One of the most influential conservative clerics in American Islam has predicted a "disturbing" future for Tony Blair following the former prime minister's apology for mistakes made during the Iraq war.
Shaykh Yasir Qadhi wrote "may Allah give him what he deserves!" in an assessment of the former Labour leader, informed by his time spent studying under a "callous" and "arrogant" Blair at Yale University.
Shaykh Qadhi is a cleric of American Pakistani descent and a published scholar on the Islamic faith who now teaches thousands of students about learnings of the religion.
Qadhi wrote on Facebook about his experience as a student in 2008 whilst also suggesting that Blair should be treated as an exception to Islam's teachings around those considered evil.
Alongside a picture of him in discussion with Blair, Qadhi writes about his impressions of him as a teacher.
"I saw first hand how arrogant and callous he was. Truly a 'diplomat' and 'career politician' in every negative sense of the word, he could mesmerize an entire audience with his false eloquence and superficial charms even as he justified the most maniacal idea. I sensed in him an ego of megalomaniac proportions," he wrote.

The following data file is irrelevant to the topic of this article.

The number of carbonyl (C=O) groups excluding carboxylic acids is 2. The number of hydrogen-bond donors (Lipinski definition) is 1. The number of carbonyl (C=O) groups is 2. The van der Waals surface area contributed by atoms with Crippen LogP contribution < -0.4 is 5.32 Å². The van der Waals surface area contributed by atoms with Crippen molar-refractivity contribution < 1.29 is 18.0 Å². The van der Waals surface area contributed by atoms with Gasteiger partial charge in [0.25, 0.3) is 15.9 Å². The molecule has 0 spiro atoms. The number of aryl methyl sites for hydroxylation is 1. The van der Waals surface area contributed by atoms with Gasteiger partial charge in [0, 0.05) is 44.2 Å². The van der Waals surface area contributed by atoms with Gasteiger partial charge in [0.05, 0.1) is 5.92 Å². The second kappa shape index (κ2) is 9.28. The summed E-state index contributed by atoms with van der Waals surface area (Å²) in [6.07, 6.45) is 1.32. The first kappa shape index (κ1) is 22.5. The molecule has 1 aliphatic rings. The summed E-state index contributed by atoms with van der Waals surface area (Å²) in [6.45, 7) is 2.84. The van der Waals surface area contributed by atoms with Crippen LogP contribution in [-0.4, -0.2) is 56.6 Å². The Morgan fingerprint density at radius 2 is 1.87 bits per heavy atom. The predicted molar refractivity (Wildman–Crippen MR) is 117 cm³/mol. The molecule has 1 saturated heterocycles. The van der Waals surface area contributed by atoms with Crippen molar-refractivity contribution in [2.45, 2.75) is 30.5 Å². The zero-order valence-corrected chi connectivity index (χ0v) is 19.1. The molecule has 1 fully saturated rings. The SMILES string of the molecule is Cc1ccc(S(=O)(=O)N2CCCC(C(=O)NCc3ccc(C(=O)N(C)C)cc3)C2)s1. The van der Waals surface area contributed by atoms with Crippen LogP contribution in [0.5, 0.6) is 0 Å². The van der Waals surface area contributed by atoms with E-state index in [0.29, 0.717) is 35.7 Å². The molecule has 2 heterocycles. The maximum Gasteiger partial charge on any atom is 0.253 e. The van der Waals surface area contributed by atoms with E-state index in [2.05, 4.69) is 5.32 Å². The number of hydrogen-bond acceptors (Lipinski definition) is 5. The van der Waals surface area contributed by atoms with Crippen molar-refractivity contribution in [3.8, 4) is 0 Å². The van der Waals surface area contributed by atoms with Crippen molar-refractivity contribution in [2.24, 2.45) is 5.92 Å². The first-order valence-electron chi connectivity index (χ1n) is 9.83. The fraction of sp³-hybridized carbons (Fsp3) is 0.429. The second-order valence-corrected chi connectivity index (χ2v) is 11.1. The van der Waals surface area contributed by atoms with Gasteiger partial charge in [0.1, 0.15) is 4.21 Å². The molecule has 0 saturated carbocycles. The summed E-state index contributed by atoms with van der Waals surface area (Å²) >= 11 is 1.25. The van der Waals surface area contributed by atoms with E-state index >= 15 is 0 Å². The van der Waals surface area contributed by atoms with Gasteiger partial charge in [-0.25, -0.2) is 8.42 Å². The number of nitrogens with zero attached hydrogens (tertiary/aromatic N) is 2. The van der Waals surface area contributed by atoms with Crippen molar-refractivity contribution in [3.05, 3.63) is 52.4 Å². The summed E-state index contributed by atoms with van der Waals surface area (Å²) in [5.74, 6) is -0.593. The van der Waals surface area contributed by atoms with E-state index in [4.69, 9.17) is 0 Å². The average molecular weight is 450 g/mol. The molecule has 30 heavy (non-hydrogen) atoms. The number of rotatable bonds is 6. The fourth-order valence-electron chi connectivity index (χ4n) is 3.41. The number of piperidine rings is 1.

Qadhi has grown a large following of young conservative Muslims through his work as Dean of Academic affairs at an Islamic education institute which provides hundreds of seminars throughout the year.
But the institute has found itself under scrutiny after a handful of the thousands of students who attend seminars went on to attempt acts of terrorism.
Umar Farouk Abdulmutallab had attended one of Qadhi's seminars a little over a year before he attempted to blow up a passenger jet on Christmas Day 2009. Other students of the institute have been charged with attempts to commit acts of terrorism.
Qadhi later said this proved he and his organisation were on the "front line" in teaching tolerance amongst young Muslims.
Earlier this year, Qadhi alleged he had been targeted by the so-called Islamic State after condemning the attacks on the Charlie Hebdo offices in Paris.
Blair taught a course exploring faith and globalisation at Yale for 12 months in 2008, after leaving office as prime minister a year previously.
His latest interview stands in contrast to his defiance of Iraq in 2004, when the then-PM told MPS he would “not apologise for the conflict.” He repeated this stance in 2007.
On Saturday, a spokeswoman for Blair tried to diminish the sea change, suggesting this had “all been said before.” Blair had “always apologised for the intelligence being wrong and for mistakes in planning,” they said.